The great migration

Finance Oct 4, 2020

3 min read

the great migration to the beach mount martha
the great migration to the beach mount martha
Earlier in the year we speculated about the possibility of people moving away from the city (read more here and here) to embrace a different way of living and working. Something COVID did for a lot of businesses was to speed up the pace at which they were embracing digital options. This includes both for their consumers/clients and their staff enabling the great migration to begin.

As we move beyond the pandemic, Entourage’s Managing Director Damien Roylance believes businesses are only going to further embrace having their teams work more flexibly in whatever capacity best suits them. Back in May 2020 Damien floated the idea of families and professionals moving away from the CBD and out to those beautiful beaches and treescapes that are within an hour or so of Melbourne. Places like the Yarra Valley, Mornington Peninsula and the Surf Coast. And now, it seems the great migration away from the city has begun.


Get ready for the great migration frenzy 

Agents operating in the Mornington Peninsula have this week described the competitive and fast paced transactions occurring right now as a “frenzy”. The real estate market opened up just two weeks ago and it’s no exaggeration to say new properties for sale are being snapped up quickly. Hamish Opray, experienced Real Estate Agent of Peninsula Sotheby’s reports that property prices are up 15-20% on pre-COVID levels and they have never been busier with new properties hitting the market and buyer demand. And these properties are getting snapped up as quickly as they can be listed, with demand far outstripping supply.

Two examples we came across recently are mid-high end properties, which typically take a little longer to sell than those in lower price ranges. 15 Driver Street, Portsea sold for $3.3M (more than $400K over reserve) after just 3 days on the market, having sold most recently 2 years ago for $1.75M. Another property at 2 Panton Road, Flinders was on the market only 8 days before it was sold for $3.8M, more than $230K over its reserve.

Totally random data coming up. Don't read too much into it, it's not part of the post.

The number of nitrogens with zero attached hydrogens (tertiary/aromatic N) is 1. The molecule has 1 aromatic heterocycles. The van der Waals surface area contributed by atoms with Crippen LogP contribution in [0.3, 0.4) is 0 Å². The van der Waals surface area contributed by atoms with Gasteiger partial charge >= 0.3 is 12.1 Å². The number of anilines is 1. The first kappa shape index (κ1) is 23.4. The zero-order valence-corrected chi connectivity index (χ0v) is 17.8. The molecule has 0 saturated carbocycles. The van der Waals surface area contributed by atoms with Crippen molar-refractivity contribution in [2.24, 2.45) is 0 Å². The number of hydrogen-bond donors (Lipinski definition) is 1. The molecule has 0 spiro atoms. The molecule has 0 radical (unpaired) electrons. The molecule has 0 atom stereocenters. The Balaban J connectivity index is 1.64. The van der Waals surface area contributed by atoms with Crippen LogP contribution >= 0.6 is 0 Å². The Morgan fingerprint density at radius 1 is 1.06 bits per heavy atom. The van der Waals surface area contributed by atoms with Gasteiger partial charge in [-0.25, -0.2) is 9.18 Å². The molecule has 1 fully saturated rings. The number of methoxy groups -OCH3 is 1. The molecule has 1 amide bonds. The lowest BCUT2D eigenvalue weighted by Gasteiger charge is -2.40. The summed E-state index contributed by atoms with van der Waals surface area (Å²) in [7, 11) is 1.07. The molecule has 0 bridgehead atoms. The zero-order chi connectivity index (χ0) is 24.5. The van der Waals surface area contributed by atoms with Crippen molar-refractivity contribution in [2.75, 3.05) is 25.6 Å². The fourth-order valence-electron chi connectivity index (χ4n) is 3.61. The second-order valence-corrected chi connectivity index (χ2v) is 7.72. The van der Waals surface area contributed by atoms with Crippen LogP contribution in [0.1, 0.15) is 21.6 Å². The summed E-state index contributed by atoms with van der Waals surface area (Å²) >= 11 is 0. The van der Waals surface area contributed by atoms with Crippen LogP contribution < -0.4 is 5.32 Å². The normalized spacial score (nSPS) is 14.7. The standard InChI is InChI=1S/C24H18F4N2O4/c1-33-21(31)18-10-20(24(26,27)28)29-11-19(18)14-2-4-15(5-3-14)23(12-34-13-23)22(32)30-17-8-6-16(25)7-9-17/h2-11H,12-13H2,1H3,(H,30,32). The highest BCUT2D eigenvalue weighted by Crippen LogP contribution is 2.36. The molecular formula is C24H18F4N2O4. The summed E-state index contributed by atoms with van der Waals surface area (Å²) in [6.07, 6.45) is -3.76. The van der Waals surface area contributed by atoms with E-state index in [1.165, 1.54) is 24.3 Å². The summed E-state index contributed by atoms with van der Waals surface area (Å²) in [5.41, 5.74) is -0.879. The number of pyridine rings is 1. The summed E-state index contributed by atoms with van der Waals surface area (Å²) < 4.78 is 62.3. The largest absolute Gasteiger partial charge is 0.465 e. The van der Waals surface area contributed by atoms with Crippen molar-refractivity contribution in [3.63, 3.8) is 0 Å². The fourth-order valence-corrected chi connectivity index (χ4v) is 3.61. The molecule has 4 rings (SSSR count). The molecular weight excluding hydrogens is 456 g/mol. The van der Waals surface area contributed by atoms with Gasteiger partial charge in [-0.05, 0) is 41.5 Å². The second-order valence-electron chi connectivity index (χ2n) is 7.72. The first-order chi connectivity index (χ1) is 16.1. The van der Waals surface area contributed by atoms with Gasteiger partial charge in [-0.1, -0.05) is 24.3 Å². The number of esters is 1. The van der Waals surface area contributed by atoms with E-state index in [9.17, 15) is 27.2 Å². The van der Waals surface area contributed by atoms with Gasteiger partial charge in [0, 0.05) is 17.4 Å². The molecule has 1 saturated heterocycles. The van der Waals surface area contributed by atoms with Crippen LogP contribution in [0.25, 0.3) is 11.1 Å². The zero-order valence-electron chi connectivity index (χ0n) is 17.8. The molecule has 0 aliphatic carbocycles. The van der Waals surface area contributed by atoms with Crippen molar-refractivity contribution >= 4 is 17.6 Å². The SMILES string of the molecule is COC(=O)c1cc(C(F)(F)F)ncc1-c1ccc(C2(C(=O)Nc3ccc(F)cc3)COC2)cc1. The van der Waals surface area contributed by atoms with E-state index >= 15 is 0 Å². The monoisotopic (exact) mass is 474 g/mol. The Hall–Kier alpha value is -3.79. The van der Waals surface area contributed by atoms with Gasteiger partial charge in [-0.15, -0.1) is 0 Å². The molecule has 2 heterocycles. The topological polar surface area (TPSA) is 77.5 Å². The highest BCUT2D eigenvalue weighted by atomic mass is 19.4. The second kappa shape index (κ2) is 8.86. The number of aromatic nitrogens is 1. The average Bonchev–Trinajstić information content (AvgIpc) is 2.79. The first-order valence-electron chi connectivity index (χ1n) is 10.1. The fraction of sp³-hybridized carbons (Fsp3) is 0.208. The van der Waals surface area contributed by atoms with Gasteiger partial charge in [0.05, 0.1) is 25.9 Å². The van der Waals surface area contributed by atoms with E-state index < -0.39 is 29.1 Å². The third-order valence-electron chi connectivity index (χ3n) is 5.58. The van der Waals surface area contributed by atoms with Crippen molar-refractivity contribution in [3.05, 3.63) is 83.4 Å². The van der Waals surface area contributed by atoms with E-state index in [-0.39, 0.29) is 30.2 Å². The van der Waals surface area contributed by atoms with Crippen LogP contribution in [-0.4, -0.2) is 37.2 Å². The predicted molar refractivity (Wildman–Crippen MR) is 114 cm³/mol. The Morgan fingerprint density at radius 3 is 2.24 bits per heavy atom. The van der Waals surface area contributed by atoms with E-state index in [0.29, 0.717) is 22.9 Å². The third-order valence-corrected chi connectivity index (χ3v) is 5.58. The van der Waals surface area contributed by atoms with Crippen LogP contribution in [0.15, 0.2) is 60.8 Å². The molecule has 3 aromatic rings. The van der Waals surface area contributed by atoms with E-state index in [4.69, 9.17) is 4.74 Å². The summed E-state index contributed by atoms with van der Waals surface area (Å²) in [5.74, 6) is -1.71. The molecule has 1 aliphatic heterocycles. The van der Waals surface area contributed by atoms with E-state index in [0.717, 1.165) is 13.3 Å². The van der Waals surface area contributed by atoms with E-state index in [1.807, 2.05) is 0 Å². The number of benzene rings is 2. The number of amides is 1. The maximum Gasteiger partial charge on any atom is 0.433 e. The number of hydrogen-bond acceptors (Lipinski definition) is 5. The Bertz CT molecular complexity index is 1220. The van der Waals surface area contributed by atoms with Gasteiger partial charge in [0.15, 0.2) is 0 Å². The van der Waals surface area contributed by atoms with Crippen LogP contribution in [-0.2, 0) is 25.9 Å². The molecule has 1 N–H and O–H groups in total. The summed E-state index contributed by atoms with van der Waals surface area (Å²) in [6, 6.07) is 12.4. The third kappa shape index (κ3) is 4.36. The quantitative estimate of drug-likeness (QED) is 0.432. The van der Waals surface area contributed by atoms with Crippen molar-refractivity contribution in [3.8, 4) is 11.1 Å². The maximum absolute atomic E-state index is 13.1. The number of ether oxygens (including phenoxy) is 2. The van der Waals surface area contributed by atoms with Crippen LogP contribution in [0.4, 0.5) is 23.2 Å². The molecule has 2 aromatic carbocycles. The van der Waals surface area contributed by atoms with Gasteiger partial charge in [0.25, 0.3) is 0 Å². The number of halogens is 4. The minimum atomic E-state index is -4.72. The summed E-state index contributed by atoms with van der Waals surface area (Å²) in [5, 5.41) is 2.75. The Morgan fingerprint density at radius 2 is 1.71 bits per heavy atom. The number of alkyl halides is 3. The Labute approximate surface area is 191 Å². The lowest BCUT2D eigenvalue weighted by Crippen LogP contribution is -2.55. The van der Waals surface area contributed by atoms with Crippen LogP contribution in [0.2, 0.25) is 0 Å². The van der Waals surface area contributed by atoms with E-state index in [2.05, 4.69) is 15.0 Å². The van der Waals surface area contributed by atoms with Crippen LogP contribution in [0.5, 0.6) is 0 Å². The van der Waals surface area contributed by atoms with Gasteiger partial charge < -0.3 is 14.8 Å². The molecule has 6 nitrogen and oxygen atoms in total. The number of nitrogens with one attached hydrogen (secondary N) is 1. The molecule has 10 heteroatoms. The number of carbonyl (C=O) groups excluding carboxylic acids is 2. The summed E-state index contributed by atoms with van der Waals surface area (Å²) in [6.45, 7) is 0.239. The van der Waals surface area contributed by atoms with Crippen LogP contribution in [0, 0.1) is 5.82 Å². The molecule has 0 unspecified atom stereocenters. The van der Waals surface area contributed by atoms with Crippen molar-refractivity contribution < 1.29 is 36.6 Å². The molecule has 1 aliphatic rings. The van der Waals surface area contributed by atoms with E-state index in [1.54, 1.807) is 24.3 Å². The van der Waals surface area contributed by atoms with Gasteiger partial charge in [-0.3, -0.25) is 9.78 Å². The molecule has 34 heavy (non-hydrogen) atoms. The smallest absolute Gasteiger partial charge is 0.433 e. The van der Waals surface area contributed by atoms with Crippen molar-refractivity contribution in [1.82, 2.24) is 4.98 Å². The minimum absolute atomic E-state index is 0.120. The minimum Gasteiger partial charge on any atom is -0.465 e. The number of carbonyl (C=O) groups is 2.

Contrast this with a similar property in St Kilda West being sold by a celebrity ex-couple. The property at 44 Mary Street, St Kilda West sold for $3.915M recently, which they purchased for $3.76M in 2017. After their initial buying costs (stamp duty, legal fees, etc.) they’ll have likely made a loss on this sale over the 3 years since they bought.

The point here is this: these coastal properties have sold very quickly, going well above reserve and are being purchased by families and young professionals in a market typically dominated by downsizers and older professionals. It also shows some very substantial capital growth in these sleepy towns away from the CBD where property generally doesn’t transact very often.


What’s the impetus?

With lots of families looking to move before the school year starts, buyers are going a little bit crazy in their appetite for property. Add to this that in many of these coastal suburbs you are able to get a lot more square footage for the same budget. We could be looking at some substantial capital gains for sellers as demand booms within this younger, cashed up cohort.

Will this coastal craze continue? Are these purchasers panic buying because they can’t go on holiday this year and need somewhere to escape to? Or could this be the new normal with families migrating out of Melbourne? It really goes against everything we’ve traditionally thought about the market – during a downturn the first thing to go is the Porsche and Portsea house. Instead we’re seeing people making the making the beach house their primary residence. We eagerly watch this space as it may prove to be quite an opportunity for our clients over coming years.

Are you looking at joining the great migration for a tree- or sea-change ? Get in touch, we’d love to help you find your next home down the coast.